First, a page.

'No riots in Delhi, if Afzal Guru hangs'
By: Anshuman G Dutta
Delhi Muslims rubbish government's apprehensions of a law and order problem as a political farce. Allege the establishment lacks will|
Delhi's Muslims are unanimous in their opinion that Parliament attack convict Afzal Guru should be hanged
forthwith and it would lead to no communal flare up or create a "law and order problem" as apprehended by the Delhi government.
bone of contention: Union Home Ministry is pursuing Afzal Guru's mercy petition with Delhi government for the last four years.
The state government had sent the file of mercy petition by the terrorist to the office of Lieutenant Governor Tejender Khanna after the 16th reminder from the Union Home Ministry.
Though the Delhi government has backed the death sentence for Afzal Guru, it has expressed apprehension that the implications of law and order should be closely examined while carrying out the execution.
But eminent Muslims in the city were livid that the government was dilly-dallying over the issue only for the fear of losing its minority vote-bank.
"There is no question of any law and order problem if Afzal Guru is hanged. It's proven that he is a terrorist and no Indian Muslim would ever favour a terrorist at any cost," said Shahi Imam Syed Ahmad Bukhari. He added that even if there was any chance of a flare-up, the government should know how to handle it.
"Only Pakistan could react to the hanging," he said.
Yahya Bukhari, younger brother of the Shahi Imam and president of Jama Masjid United Forum (JMUF) was even more outspoken. "There is no possibility that hanging of a terrorist would lead to a law and order problem in the country. If the Delhi government is so scared to hang a terrorist then perhaps no terrorist would ever be hanged in the country," he said. "The government is trying to hide it's incompetence in the guise of maintenance of law and order," Bukhari said.
The Home Ministry had been reminding the Delhi government for the last four years to file its reply regarding the mercy petition of Afzal Guru. Highly-placed sources in the ministry told MiD DAY that off late they were contemplating "serious steps" against the pending case of Afzal Guru.
"The death sentence to Ajmal Amir Qasab further added to the pressure and there were questions about the government's commitment to hang Afzal Guru or taking a decision on his mercy petition," said an officer.
Lack of will
Senior journalist Anis Jamayi argued that if the government is so keen on maintaining law and order then why does it go ahead with removing encroachments.
"The government can do anything if it is serious. The government simply lacks the will to hang Afzal Guru," he said. He added that the separatists in Kashmir might launch some protests but apart from them, no Indian Muslim would ever come out in support of a terrorist.
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The Delhi Lieutenant Governor's office has sent back the file seeking more clarification over the remark of the Delhi Government. "We received the file from Delhi Government pertaining to Afzal Guru's mercy petition yesterday. We have sent back the file to the Delhi Government this evening seeking further clarification," highly placed sources in the LG's office told a news agency on Tuesday. They indicated that the comment of the Delhi government on the issue was not very clear and that is why the file was sent back.
Senior criminal lawyer MS Khan, who is known as the terrorist's lawyer for getting terror accused acquitted, said such observation further tarnishes the image of the Muslims in the country.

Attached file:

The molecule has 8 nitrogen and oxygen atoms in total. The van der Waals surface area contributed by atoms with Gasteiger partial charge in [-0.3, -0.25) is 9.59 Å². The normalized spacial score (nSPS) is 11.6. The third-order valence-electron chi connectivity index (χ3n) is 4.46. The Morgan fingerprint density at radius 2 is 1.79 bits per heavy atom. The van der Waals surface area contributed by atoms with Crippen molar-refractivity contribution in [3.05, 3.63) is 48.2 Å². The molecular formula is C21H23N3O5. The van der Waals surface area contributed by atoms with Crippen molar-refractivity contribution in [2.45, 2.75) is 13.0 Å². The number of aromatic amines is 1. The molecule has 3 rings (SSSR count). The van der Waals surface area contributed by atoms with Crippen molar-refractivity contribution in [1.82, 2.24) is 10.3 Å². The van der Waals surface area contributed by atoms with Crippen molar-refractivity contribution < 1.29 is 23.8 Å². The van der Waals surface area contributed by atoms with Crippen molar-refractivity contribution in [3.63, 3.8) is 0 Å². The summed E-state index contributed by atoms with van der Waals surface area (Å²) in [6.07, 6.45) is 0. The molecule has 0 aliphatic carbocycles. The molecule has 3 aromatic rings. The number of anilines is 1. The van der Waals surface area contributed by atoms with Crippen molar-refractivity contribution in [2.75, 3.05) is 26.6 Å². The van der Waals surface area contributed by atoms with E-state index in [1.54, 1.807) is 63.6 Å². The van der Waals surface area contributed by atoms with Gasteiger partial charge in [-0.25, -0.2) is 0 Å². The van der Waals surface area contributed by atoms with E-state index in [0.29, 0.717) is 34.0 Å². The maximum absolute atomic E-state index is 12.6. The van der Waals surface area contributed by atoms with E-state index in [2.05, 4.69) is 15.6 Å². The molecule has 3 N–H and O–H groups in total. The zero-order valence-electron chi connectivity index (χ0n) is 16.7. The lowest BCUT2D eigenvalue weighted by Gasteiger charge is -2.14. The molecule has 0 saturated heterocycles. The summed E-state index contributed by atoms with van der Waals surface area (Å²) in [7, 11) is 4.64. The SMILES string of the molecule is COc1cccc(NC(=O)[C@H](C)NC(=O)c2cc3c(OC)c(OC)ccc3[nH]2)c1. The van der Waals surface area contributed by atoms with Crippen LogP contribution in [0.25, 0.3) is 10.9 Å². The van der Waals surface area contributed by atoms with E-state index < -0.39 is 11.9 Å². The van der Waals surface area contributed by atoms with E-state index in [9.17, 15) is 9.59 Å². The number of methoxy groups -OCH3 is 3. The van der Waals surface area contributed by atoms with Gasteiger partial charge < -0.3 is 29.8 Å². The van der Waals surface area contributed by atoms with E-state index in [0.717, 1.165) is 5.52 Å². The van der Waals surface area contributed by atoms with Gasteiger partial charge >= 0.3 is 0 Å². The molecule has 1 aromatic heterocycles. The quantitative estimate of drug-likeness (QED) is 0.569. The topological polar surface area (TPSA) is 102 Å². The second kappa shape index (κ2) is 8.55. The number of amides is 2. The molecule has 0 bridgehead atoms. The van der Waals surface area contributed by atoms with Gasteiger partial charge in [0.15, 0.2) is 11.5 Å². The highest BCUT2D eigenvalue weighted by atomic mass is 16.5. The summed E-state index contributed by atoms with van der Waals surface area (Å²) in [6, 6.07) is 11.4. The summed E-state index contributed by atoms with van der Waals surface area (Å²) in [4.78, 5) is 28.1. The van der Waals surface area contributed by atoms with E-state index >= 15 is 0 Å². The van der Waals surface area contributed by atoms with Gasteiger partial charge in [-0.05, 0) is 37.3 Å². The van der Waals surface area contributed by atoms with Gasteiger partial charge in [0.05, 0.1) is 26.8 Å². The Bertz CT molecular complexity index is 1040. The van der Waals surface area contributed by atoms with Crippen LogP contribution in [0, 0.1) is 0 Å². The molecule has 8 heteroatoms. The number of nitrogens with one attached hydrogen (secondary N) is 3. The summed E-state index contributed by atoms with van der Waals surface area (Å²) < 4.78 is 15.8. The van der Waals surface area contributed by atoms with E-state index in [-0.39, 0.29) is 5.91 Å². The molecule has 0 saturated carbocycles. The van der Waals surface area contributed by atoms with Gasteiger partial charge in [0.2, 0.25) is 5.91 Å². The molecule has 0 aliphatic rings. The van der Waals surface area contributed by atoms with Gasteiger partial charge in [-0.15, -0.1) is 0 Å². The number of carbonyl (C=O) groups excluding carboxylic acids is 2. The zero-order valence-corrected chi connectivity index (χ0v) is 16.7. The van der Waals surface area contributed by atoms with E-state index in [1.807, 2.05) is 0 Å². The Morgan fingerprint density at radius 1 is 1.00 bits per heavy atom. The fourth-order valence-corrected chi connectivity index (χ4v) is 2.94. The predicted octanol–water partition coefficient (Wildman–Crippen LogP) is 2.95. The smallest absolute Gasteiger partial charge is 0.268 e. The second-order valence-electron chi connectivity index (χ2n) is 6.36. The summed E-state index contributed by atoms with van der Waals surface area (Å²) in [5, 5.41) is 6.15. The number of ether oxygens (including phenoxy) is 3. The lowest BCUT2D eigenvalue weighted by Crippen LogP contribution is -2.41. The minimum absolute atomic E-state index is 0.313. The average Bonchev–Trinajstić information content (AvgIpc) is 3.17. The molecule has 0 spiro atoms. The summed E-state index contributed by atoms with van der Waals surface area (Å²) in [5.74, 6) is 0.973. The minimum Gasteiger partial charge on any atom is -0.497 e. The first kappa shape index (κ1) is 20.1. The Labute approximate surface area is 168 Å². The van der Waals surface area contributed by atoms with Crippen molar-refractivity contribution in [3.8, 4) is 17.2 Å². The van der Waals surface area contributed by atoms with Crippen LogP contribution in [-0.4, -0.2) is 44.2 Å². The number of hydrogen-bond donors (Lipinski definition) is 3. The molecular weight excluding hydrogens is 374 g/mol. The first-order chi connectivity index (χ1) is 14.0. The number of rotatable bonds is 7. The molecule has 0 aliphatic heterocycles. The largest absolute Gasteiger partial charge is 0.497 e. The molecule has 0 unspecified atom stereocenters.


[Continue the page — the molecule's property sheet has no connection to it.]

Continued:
"I am known as a terror lawyer but even I believe that there could never be a communal problem in Delhi if a person who attacked the Parliament - the symbol of India's independent and secular identity - is hanged," he said. He added that the government is not serious about the issue and is looking for silly excuses.
Renowned Urdu writer and journalist Dr Khawar Hashmi said if the government was worried about some sporadic protests in Kashmir then it should also know that people like Afzal Guru have no supporters anywhere apart from the Valley.
"The perception that Indian Muslims have a soft corner for Kashmir is not true. No Muslim in the country would never ever align himself with anything wrong taking place in Kashmir. I don't believe that Muslims in Delhi or in any other part of the country would go up in arms against the execution."
He added that it was the government itself that wanted something untoward to happen or else it would not have been even talking about such issues.
|Story so far |
Afzal Guru was awarded death sentence by a Delhi court on December 18, 2002 after being convicted of conspiracy to attack Parliament on December 13, 2001, waging war against the country and murder. The death sentence was upheld by the Delhi High Court on October 29, 2003 and his appeal was rejected by the Supreme Court two years later on August 4, 2005. A sessions court also fixed the date of his hanging on October 20, 2006 in Tihar jail. Following this, Afzal filed a mercy petition with the President, who forwarded it to Union Home Ministry for its comments.
The country's top neurointerventionist and senior neurophysician Dr Shakir Hussain also joined issue with Dr Hashmi.
"The whole idea of a law and order issue is based upon biased approach and wrong perceptions. I would not agree to the idea and philosophy that it (hanging) could lead to any trouble and even if it does then it is the government's responsibility to take care of the situation."
Not in our blood
"It's a completely wrong notion that hanging Afzal Guru could lead to disharmony between Muslims and non-Muslims. Every religion teaches one to abide by the law of the land and all Muslims adhere to the laws established and affirmed by the constitution," said IT professional Zafar Akbar Ansari.